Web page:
You were a guest in three “Green Pearls” hotels in Thailand and all implement the sustainability concept in their individual way. Which feature or initiative stuck most with you?
They were all great. Especially Pimalai Resort stayed in our memory – with the clown fish. To see the small adorable creatures and how committed the team fights for the wild clown fish to get a chance in the ocean again was impressive.
Whereby the self-made cleaning agent at Tongsai Bay or the coral regeneration at Zeavola are also great projects. But I fell for Nemo especially. I think, he liked us as well. There is a photo, which I love, where Nemo waves to us from his aquarium. Shortly before he was let off into the direction of the ocean. 😉
Your motto is “Live your life as green as possible”. If we transfer this to travel, which specific tips do you have for green vacation?
Of course, it is best to avoid plane travel wherever possible. Especially in Europa and Asia for example, one can focus on trains to get you from A to B and not always take the domestic flights. Then, I always check out Green Pearls to see if you have a member at my destination.
I pay attention to take only a little luggage, to bring less weight onto the plane. One can actually do a carbon offset with frequent flyer miles. So, trees are planted accordingly to the amount of CO2 emission of the own flight to compensate that. I never use the small plastic bottles, but rather bring my own shampoo and I also always try to find small, regional and family led hotels. Those are mostly much more sustainable as large chains.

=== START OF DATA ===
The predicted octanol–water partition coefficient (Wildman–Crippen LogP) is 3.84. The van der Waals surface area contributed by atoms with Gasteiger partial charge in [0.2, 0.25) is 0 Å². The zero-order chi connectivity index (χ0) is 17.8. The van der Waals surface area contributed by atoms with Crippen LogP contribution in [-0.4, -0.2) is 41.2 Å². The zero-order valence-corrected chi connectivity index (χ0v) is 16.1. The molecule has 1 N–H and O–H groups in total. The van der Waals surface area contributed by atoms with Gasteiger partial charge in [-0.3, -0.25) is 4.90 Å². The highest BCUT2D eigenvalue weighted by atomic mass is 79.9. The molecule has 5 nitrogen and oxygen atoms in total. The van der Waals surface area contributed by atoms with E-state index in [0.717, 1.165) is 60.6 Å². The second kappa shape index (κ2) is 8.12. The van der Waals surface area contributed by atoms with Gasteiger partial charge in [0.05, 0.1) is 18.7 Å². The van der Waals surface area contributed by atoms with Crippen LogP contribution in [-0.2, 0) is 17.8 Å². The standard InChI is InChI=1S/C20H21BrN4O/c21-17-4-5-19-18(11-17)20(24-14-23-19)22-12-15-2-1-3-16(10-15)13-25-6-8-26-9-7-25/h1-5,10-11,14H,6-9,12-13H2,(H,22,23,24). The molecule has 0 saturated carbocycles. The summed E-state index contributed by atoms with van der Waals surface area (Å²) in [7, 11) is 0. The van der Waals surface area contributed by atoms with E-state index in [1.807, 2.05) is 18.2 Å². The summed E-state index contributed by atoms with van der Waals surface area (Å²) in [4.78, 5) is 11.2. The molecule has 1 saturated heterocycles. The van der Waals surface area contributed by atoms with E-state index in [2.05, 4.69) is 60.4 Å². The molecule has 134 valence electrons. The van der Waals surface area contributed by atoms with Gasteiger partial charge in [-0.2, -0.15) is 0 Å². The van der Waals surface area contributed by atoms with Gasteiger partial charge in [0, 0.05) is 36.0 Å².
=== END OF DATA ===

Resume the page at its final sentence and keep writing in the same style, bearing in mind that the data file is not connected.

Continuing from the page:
A very important topic for me: animals. Especially at outings. Too many times animals are not treated well and held badly.
Before I do anything with animals, I research in detail, how they are held and what philosophy the host has.
Over the internet, it is easy to find out before hand. If I do not get a clear, good impression, I rather not do it.
For many years, you have been a vegetarian. What is your favorite green ingredient and how do you like to prepare it best?
Artichokes. They are my absolute favorite. I wash them, then I tie an organic lemon slice to the tips and cook them like that in salt water. To go with it, different dips from hummus to babaganoush to tomato salsa (everything can be made oneself) and a crème fraiche version and freshly baked bread and I am completely
We Green Pearls ladies of course are very interested in your fashion tips. Which green label should we definitely look at?
TOMS! You have to look at TOMS! I love their shoes and their whole “one for one” concept. Then I can highly recommend beliya and abury. Great bags that have educational projects in Africa but also in Marocco. Or the shirts from Noble Project. Very casual and edgy. Lillika Eden makes great blazers and dresses. A very young label.
And personally, I could fill my whole closet with things from Isabell. Isabell de Hillerin, who works with Rumanian embroideries and creates workplaces in Rumania for the traditional older women there.